“Rebel in the Rye,” a movie about famed writer J.D. Salinger is currently playing in theaters to excellent reviews. As hopefully I will explain below, if, in 1974, it weren’t for Salinger, or more specifically an overly enthusiastic Hollywood agent comparing my writing to his, I might not have moved to Santa Monica.

Yes, if not for that agent (who passed many years ago) I probably wouldn’t be writing this column and you might be staring at your smart phone about a sale on shoes at the mall. But so much for destiny, or, in this case, how a single decision can change your life forever. First, a little more about Salinger.
Jerome David Salinger (1919-2010) was among the most influential American writers in the 20th century. His most celebrated work was “Catcher in the Rye.” (Released in 1951, it was his only published full-length novel.) It featured three days in the life of aimless 16-year-old Holden Caulfield trying to find himself after being expelled from a prestigious private school in New York City. Amazingly, within two-weeks of publication “Catcher” was on the best-seller list!
Remarkably, “Catcher in the Rye” still sells approximately 250,000 copies a year and more than 65,000,000 total. However, because of minor references to premarital sex, underage drinking and profanity, it’s also been among the most banned novels in America.
Between 1961 and 1982, “Catcher” was the most censored book in high schools and libraries in the U.S. Interestingly, in 1981 it was both the most censored and the second most taught book in public schools in America.
Beginning in 1942, Salinger wrote chapters of what would become “Catcher” during WW2. He was part of the bloody D-Day invasion and even kept pages on his person when marching into battle! (After the war, however, and while still in Europe, Salinger sought psychiatric help for what we call today severe PTSD.)
Following the success of “Catcher,” Salinger’s celebrity forced him to move to New Hampshire to hide from his fame. Between the house and the garage, he even built a tunnel so that he could go back and forth without being seen by photographers. He would become even more reclusive and cantankerous with age.

Which brings me to how J.D. “influenced” one of the most important decisions in my life.
I was living in Idyllwild, a mountain community (population 3,000) above Palm Springs. I worked for the U.S. Forest Service and wrote columns for the local paper. Unfortunately, I had just broken up with my girlfriend and needed a change. As fate would have it, a Hollywood agent read one of my columns and communicated he wanted to see more of my work.
So it was that I made a nervous trip to the agent’s Hollywood highrise bringing a file folder of my writing. Though I was to come back in a week he noted cautiously, “Many people think they’re a writer, but few are.” Gulp.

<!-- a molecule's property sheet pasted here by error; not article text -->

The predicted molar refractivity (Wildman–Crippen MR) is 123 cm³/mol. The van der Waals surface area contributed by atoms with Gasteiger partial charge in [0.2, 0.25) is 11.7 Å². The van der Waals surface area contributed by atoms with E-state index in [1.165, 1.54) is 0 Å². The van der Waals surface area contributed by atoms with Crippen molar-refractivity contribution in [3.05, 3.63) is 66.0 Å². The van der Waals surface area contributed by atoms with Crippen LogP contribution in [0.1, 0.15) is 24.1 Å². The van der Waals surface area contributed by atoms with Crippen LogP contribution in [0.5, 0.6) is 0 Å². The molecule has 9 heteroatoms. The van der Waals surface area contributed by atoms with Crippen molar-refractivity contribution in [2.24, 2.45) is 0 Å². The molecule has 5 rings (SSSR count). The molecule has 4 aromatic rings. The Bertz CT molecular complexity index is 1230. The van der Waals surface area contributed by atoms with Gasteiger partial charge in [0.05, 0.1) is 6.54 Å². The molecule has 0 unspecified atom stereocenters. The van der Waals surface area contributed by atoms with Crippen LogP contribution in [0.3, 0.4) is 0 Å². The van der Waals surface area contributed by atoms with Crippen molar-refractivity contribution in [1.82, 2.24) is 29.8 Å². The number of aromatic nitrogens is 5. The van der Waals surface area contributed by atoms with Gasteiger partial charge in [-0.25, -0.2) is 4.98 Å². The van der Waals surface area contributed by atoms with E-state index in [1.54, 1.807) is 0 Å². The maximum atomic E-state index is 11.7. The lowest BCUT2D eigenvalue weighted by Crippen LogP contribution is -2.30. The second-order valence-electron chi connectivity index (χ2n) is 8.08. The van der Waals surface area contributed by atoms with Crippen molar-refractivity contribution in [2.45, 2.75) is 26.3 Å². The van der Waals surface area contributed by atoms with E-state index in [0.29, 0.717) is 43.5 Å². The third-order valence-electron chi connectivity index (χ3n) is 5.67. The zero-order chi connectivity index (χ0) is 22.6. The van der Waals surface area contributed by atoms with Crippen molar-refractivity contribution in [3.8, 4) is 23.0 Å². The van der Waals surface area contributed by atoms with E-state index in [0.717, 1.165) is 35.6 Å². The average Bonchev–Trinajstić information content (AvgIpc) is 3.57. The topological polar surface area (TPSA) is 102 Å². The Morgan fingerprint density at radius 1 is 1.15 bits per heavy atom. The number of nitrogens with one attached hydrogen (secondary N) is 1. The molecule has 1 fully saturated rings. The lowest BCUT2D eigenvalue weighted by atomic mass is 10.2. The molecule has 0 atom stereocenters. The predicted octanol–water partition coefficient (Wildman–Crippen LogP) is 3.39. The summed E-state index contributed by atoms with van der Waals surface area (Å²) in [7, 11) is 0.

A week later, he unexpectedly greeted me with a big hug, exclaiming, “You have no choice, you are a writer!” He then said words I remember to this day, “You will be the J.D. Salinger of your generation!” My head was spinning.
His plan was for me to write a book based on my semi-autobiographical column “An Eight Pound Six Ounce Lawyer” about a mother who wanted her hippie son to go to law school. He insisted that I write at least a page a day and come back when the book was done. He was clearly accepting no ands, buts or ifs.
So I moved to Santa Monica and within ten months had a draft of my book. When I called to ask if I could bring it over, his wife said cryptically, “Come over, you’ll see.” See? See what?
When I knocked nervously on the door of their fancy highrise, she greeted me by saying her husband was so depressed he hadn’t been out of his pajamas in over a month. Yikes!
Frankly, I didn’t even know what manic-depression was. Apparently when he encouraged me so enthusiastically to write my novel, he was in a manic phase (explaining the big hug) and now he was in a monster depressed funk.
When he and I met, it was beyond bizarre as he talked about “beetles” in the carpet and drapes and that both would soon be replaced. I nodded sympathetically, while I inside I was freaking out.
However well-meaning, he also informed me he couldn’t help with my book. (Rather obvious considering he couldn’t get out of his pajamas.)
All these years later and the more reclusive and cranky I seem to get, maybe that agent had been right. Maybe I was more like Salinger than I realized. (Unfortunately, without the “best-selling” part.) What’s next, I start building a tunnel?

Jack is at facebook.com/jackneworth, twitter.com/jackneworth and jackdailypress@aol.com

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